Illustrative of mission drift has been the rise of GYC (Generation of Youth for Christ) and The One Project. While one might argue that they are approaching the same problem from different angles, their divergent approaches suggest that there is no clear agreement in our Church about our Church’s mission and message. If you paid any attention to the lead-up to the recent General Conference Session, you could reasonably believe that not ordaining women is a core doctrinal position of our Church—especially now that our Church is polarized over it—wonderfully illustrative of a Church in mission drift.
We would do well to remember that differences in approach and message are not new. Paul and Barnabas “...had such a sharp disagreement that they parted company…” (Acts 15:39). And at the first “General Conference” in Jerusalem, there was an important argument over fundamentals: “…Unless you are circumcised, according to the custom taught by Moses, you cannot be saved” (Acts 15:1). How can we apply these examples to the Church of today?
So What Is Our Mission and Message?
In the hour-long span of a Sabbath school class, it is impossible to digest, discuss, and resolve this issue. But if we can agree that at least certain parts of our Church have drifted in mission, we can focus on the questions: What is our mission as a Church? What message do we want to send to the world?
Here are some key phrases for thought:
“I press on toward the goal to win the prize for which God has called me heavenward in Christ Jesus” (Phil. 3:14).
“But we preach Christ crucified” (1 Cor. 1:23a).
“ Fight the good fight of the faith. Take hold of the eternal life to which you were called” (1 Tim. 6:16).
“I have fought the good fight, I have finished the race, I have kept the faith” (2 Tim. 4:7).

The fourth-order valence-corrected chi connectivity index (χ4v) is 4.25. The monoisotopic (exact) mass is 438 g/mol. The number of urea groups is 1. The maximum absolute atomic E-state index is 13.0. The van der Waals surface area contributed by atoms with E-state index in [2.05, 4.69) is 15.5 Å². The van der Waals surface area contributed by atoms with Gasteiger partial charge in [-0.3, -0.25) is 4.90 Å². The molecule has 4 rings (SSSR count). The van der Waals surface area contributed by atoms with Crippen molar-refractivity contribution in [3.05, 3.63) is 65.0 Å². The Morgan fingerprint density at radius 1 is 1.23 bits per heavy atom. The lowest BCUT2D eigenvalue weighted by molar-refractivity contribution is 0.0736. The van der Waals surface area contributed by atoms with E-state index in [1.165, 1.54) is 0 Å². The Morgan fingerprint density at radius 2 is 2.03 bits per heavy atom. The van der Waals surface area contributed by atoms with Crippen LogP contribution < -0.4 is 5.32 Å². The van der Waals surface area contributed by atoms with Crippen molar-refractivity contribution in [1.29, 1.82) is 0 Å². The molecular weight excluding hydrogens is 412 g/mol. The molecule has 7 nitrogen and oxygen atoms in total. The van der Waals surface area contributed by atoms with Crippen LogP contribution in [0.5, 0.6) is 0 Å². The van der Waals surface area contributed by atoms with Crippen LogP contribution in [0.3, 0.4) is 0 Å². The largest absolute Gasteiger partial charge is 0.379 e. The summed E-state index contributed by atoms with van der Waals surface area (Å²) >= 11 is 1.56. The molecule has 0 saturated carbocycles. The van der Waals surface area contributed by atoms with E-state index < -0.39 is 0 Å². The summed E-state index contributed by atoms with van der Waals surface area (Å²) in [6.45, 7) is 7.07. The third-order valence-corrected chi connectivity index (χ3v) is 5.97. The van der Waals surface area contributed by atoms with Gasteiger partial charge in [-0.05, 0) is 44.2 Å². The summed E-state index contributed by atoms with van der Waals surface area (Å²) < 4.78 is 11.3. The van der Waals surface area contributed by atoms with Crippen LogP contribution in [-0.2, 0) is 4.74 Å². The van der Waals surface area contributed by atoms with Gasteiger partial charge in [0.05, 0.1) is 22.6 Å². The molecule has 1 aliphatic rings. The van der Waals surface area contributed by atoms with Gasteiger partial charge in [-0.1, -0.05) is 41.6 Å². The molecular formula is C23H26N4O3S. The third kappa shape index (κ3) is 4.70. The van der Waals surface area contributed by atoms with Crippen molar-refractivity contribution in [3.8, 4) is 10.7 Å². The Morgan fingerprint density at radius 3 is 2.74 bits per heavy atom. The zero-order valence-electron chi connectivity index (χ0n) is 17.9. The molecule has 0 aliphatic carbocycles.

“And if Christ has not been raised, your faith is futile; you are still in your sins” (1 Cor. 15:17).
“If only for this life we have hope in Christ, we are of all people most to be pitied” (1 Cor. 15:19).
What was key for the apostles? What was key for the early Adventist Church? What is core and what is accommodation to the times? How do you define principles in our mission and message?
Some Things to grapple with:
Church leaders often encourage people with the idea that the message never changes, but methods do. To this end, how do we approach Ellen White’s writings about methods? Because here again, there are widely divergent approaches: on one side, “whatever Ellen White said is set in stone,” and on the other, “Ellen White has no relevancy to our day.”
For years, literature evangelism programs have been on life support, but stalwarts point to Ellen White’s statements on literature evangelism as being key to the end-time work; therefore we cannot change course here. Or did Ellen White mean for her words to be more principled-based? Would she have gladly welcomed something like the eBook revolution as a modern adaption of her words—something that, unlike colporteurs, can get into gated communities?
If you respond to this article, please:
Make sure your comments are germane to the topic; be concise in your reply; demonstrate respect for people and ideas whether you agree or disagree with them; and limit yourself to one comment per article, unless the author of the article directly engages you in further conversation. Comments that meet these criteria are welcome on the Spectrum Website. Comments that fail to meet these criteria will be removed.
This is a companion discussion topic for the original entry at http://spectrummagazine.org/node/7081